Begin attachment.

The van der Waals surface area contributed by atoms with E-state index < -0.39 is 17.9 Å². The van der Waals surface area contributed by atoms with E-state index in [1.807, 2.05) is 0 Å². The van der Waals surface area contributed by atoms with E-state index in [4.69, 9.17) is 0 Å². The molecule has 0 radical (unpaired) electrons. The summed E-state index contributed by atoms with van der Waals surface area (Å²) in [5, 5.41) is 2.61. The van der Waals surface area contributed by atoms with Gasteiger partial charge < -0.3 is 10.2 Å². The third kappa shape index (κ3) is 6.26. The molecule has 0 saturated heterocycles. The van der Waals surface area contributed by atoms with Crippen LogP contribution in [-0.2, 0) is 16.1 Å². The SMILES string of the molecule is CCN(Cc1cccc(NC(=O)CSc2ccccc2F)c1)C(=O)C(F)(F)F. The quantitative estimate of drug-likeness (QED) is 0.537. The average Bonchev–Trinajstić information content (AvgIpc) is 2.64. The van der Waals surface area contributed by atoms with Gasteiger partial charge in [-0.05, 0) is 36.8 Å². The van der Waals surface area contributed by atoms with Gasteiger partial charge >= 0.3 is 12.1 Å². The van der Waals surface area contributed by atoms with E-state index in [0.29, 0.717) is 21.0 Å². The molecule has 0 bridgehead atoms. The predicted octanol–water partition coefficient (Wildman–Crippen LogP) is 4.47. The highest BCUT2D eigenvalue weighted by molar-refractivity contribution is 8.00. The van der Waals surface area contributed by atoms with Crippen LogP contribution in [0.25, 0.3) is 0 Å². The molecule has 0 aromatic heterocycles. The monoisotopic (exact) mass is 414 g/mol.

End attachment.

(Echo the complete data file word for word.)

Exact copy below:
The van der Waals surface area contributed by atoms with E-state index < -0.39 is 17.9 Å². The van der Waals surface area contributed by atoms with E-state index in [1.807, 2.05) is 0 Å². The van der Waals surface area contributed by atoms with E-state index in [4.69, 9.17) is 0 Å². The molecule has 0 radical (unpaired) electrons. The summed E-state index contributed by atoms with van der Waals surface area (Å²) in [5, 5.41) is 2.61. The van der Waals surface area contributed by atoms with Gasteiger partial charge < -0.3 is 10.2 Å². The third kappa shape index (κ3) is 6.26. The molecule has 0 saturated heterocycles. The van der Waals surface area contributed by atoms with Crippen LogP contribution in [-0.2, 0) is 16.1 Å². The SMILES string of the molecule is CCN(Cc1cccc(NC(=O)CSc2ccccc2F)c1)C(=O)C(F)(F)F. The quantitative estimate of drug-likeness (QED) is 0.537. The average Bonchev–Trinajstić information content (AvgIpc) is 2.64. The van der Waals surface area contributed by atoms with Gasteiger partial charge in [-0.05, 0) is 36.8 Å². The van der Waals surface area contributed by atoms with Gasteiger partial charge >= 0.3 is 12.1 Å². The van der Waals surface area contributed by atoms with E-state index in [0.29, 0.717) is 21.0 Å². The molecule has 0 bridgehead atoms. The predicted octanol–water partition coefficient (Wildman–Crippen LogP) is 4.47. The highest BCUT2D eigenvalue weighted by molar-refractivity contribution is 8.00. The van der Waals surface area contributed by atoms with Crippen LogP contribution in [0.25, 0.3) is 0 Å². The molecule has 0 aromatic heterocycles. The monoisotopic (exact) mass is 414 g/mol.